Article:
When he enrolled as a Ph.D. student in Georgia Tech’s College of Computing five years ago, Vijay Balasubramaniyan never expected to become the CEO of one of Atlanta’s hottest young information security companies.
Today, the phone call fingerprinting technique he developed provides the foundation for Pindrop Security. The three-year-old company has attracted $12 million in investment from Andreessen Horowitz, one of Silicon Valley’s most prestigious venture capital firms. Pindrop already has customers among the top U.S. companies, including two of the nation’s five largest banks.
As CEO, Balasubramaniyan handles duties that are vastly different from his Ph.D. days, such as meeting with marketing and engineering staff and dashing off to customer meetings on the West Coast. In addition, he regularly checks a large computer screen that monitors potentially fraudulent calls going into call centers of the company’s customers.
From an office in Georgia Tech’s Technology Square, the company is building a business to help battle the multi-billion dollar problem of fraud committed using the telephone.
On March 27, Pindrop will be one of three companies celebrating their success with “graduation” from the Advanced Technology Development Center (ATDC), Georgia Tech’s startup incubator. The ATDC was started 33 years ago to create technology jobs and economic growth for the state of Georgia.
Three companies show the technology diversity of ATDC
- Pindrop Security
Pindrop Security provides solutions to protect enterprise call centers and phone users from fraud.
Headed by Georgia Tech graduate Kyle Porter, SalesLoft helps companies find prospective customers using information available on the Internet.
MessageGears helps clients customize their email marketing messages while keeping customer data securely behind firewalls.
“These three companies demonstrate the kind of diversity that we have in the ATDC,” said K.P. Reddy, an entrepreneur, author, and Georgia Tech graduate who serves as the incubator’s interim general manager. “If you look at any ecosystem – and we are part of a larger technology ecosystem – diversity like this is what drives its health.”
Making a difference for startups
ATDC assists companies spinning out of Georgia Tech, those headed up by Georgia Tech alumni, and companies that have no direct Georgia Tech connection. The common denominator is fit with the ATDC program.
ATDC emphasizes coaching, support from a community of entrepreneurs, and connections to a broad range of resources. The companies receive access to Georgia Tech resources – students, faculty, and research facilities. Additionally, they can connect to industry giants such as AT&T, which recently located one of its Foundries in Technology Square to be close to the startup community there.
“We are not trying move the needle 5 percent or 10 percent,” Reddy explained. “We are trying to make orders of magnitude differences for startup companies. We are able to help companies do much more than they could on their own.”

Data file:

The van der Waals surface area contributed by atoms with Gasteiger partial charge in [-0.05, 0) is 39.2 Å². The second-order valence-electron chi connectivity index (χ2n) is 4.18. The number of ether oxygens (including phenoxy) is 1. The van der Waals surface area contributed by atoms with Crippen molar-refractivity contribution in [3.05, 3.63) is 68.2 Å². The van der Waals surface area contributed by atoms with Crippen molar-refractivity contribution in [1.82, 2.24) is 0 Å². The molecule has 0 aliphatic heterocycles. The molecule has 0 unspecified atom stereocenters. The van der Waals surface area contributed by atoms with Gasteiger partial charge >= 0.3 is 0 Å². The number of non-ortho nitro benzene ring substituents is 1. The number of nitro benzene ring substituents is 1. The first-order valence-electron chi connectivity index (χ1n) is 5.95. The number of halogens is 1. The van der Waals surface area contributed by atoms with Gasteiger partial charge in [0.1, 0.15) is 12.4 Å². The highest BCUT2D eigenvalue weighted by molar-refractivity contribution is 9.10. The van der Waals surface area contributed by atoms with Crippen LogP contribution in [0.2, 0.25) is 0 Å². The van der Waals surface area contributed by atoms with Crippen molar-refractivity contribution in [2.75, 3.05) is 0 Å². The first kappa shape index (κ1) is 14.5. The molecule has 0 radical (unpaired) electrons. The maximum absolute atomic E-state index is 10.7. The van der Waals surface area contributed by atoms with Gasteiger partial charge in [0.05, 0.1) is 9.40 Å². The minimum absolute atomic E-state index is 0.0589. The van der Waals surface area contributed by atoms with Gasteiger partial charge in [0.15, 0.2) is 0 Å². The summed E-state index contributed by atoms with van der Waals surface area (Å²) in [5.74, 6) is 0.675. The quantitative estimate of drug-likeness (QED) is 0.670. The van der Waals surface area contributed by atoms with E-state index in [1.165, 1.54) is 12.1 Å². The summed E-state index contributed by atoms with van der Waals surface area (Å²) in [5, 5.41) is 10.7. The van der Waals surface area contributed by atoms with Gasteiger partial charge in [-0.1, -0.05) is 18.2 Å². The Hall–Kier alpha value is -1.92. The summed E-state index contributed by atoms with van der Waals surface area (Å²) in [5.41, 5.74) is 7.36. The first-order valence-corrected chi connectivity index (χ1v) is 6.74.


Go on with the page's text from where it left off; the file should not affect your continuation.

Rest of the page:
Everything an entrepreneur needs
Each of the 2014 graduates cites a different benefit from ATDC, which isn’t surprising, said Reddy.
“We are all about supporting entrepreneurs,” he explained. “It isn’t just about space. It isn’t just about coaching or mentoring. It isn’t just about investors or customers. We have all the things that an entrepreneur needs at ATDC.”
Among the newest programs are Industry Connect and Campus Connect. Industry Connect brings in representatives from Atlanta’s largest corporations to learn about startups that may have solutions to the challenges they face. In 2013, ATDC’s Industry Connect program facilitated more than 20 contracts between ATDC startups and Global 1000 companies.
Campus Connect helps ATDC companies leverage Georgia Tech resources, connecting them to one of the nation’s top ten 10 publicly-supported universities, with a science and engineering research program that is among the largest in the United States.
“There is a lot of brain power and a lot of talent at Georgia Tech, and we are leveraging that,” said Reddy. “Being connected to a top university really makes a difference.”
Beyond faculty and research assistance, the Georgia Tech connections also lead to great students. A recent career fair held with the Georgia Tech College of Computing and School of Electrical and Computer Engineering attracted 150 students, who learned about opportunities at 25 startups. Internships and new hires will likely result, Reddy said.
ATDC companies tend to fall into two categories: those with high market risk and low technical risk – such as social media companies, and those with high technical risk and low market risk, including many of the science-based startups spinning out of Georgia Tech. Those two groups help one another, and build a robust ecosystem.
“Our scientists have to learn how to market, and our marketers have to learn about science,” Reddy noted. “That’s where the ecosystem gets really strong.”
Reddy believes ATDC has a great reputation, one that should make it top of mind for any technology entrepreneur in Georgia.
“If I’m looking for hash browns, I go to Waffle House,” he added. “If I’m going to start a company, I go to ATDC.”
Click here to view video about ATDC: https://www.youtube.com/watch?feature=player_embedded&v=0KUcUJE4LSQ